Monday, July 16, 2012

Extracting My Honey

During the middle of last week I found time to visit my hive. I had taken 4 frames of foundation out to my hive with the intent to exchange them out for honey frames. My hive was looking marvelous! I was able to pull out 4 frames of capped honey and was reminded that I am dealing with insects that can sting (the girls pack a pretty good punch). 

Over the weekend I was able to uncap and extract my honey! Only having 4 frames, I did not find it necessary to run them through a Sideliner Uncapper. My weapon of choice was the Cappings Scratcher (would have been faster with a Cold Knife).

Uncapping Frame

Placed all of my frames in a Multi-Use Straining System while I uncapped one frame at a time. Included is a cross bar with a nail to rest your frame upon. Using the Uncapping Scratcher, I slid the forks slightly underneath the caps and lifted perpendicular to the frame. Working small sections at a time, I was able uncapped all 4 frames in little time.

Cappings Scratcher

 At the beginning of the nectar flow I was unsure if I would even be able to extract any honey this year. Now that I am able to work in 4 frames to extract, I was not prepared to invest in an extracting kit. Another benefit of joining a bee association or having a mentor is the ability to borrow some equipment until you are ready to invest in your own. 

With this being my first year as a beekeeper I did not want to put a lot of money into an extractor that I might grow out of in a couple of years. I was fortunate enough to use someone's extractor. The extractor I was allowed to use was an 18-frame motorized extractor. I only had 4 frames and one of the important things to make certain during the extracting is that your frames are evenly spread out in the extractor for balance. 

Frame in Extractor

Once all the frames were loaded, I started the extractor off at a slow speed. As i gradually increased the speed, I was able to see the honey being 'flung' from the frame.

Honey Coming Out of Honey Gate

Before I began extracting, I opened the honey gate and placed a bucket with a strainer to catch the honey as it flowed out. The strainer made certain that I had nice, clean honey (free of debris). 

Bee in Extractor

The bees that had followed me into the extracting room were drawn to the extractor as the honey was being drawn out of the frames. All in all I was able to extract 8-10lbs of honey. As it was coming out of the honey gate I had to sneak in the finger taste test. 

Best Honey I Have Ever Had!

Friday, July 13, 2012

Harvesting My Honey

It has been a while since my last post but not much has been happening with my hive. Last time I had made a visit to my hive, before now, was two weeks ago and that was to check to ensure that my queen was still laying. One benefit on that visit was being able to see the birth of a bee.

Bee Birth

 When I went into my hive yesterday though, I had the intent on harvesting some honey. I have been keeping an eye on the nectar flow and it seems to be settling. I figured this would be the perfect opportunity to see if I could collect honey from my bees. With this being my first hive, I was told that whatever my bees were able to harvest during the nectar flow would be used during any dearths and the winter months. I know that they will need 60-80 pounds of honey in order to survive this winter.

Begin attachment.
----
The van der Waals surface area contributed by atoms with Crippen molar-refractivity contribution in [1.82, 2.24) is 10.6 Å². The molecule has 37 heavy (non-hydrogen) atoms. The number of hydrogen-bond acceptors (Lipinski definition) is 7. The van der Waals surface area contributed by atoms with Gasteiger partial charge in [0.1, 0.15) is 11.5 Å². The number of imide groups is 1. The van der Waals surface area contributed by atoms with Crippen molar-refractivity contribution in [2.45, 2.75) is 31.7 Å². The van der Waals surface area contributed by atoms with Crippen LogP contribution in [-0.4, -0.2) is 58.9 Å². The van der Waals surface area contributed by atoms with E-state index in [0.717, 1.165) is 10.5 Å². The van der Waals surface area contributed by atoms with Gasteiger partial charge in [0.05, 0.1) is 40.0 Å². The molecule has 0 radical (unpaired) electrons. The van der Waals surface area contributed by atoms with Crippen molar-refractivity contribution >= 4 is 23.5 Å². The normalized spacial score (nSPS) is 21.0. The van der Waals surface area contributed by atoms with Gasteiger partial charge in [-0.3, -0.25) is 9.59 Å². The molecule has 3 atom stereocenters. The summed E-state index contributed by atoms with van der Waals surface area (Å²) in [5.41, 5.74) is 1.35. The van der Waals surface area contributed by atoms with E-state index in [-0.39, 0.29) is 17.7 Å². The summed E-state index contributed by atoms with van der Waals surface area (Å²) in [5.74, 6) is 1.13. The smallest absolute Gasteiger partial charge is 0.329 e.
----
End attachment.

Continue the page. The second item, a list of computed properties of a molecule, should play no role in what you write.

It has been a tremendous nectar flow and knowing that my bees were working extra hard, I had the mind set the I may harvest some honey this year. My hive was bursting with bees when I took off the top.

Bees on Inner Cover

I was not expecting such a strong colony. Last time that I had went in, there were a lot of bees in the honey super but not to this current capacity. Once I took off the inner cover I was able to see that all the frame were drawn out and most of the center frames were capped (Yay!) 

Capped Honey

I started pulling out frames and found that all my frames had honey. Most frames were either fully capped or had patches of capped honey except for the outed two frames. I brought 4 empty frames with me to exchange out for honey frames (did not expect 4 frames of honey to be so heavy). I didn't intend to collect much therefore I did not see the reason in using a honey harvesting tool other than my bee brush. I now regret not using Natural Honey Harvester or an Escape Screen. A bee brush removed a few bees but more were flocking to the frame (I knew that I would be taking some to the extracting room).

While I was in my hive I thought it would be best to check my lower chambers to see how everything looked. I knew that I would not be collecting any more honey this year, so I went ahead and removed my queen excluder. 

Brood Chamber

As I began to remove frames from my brood boxes, I guess my bees became agitated because two of them were able to sneak some stings past the jacket I was wearing.  I assume that when a bee stings you, they release some type of pheromone indicating an attack, because after the two stings, my hive became chaotic. It was only time before a couple bees found there way into my veil and I knew it was time to close up and get out. I was able to escape with four stings (3 on the arm and one on the head) but I found this rational with the four frames of honey I am able to extract.

Tomorrow I Extract!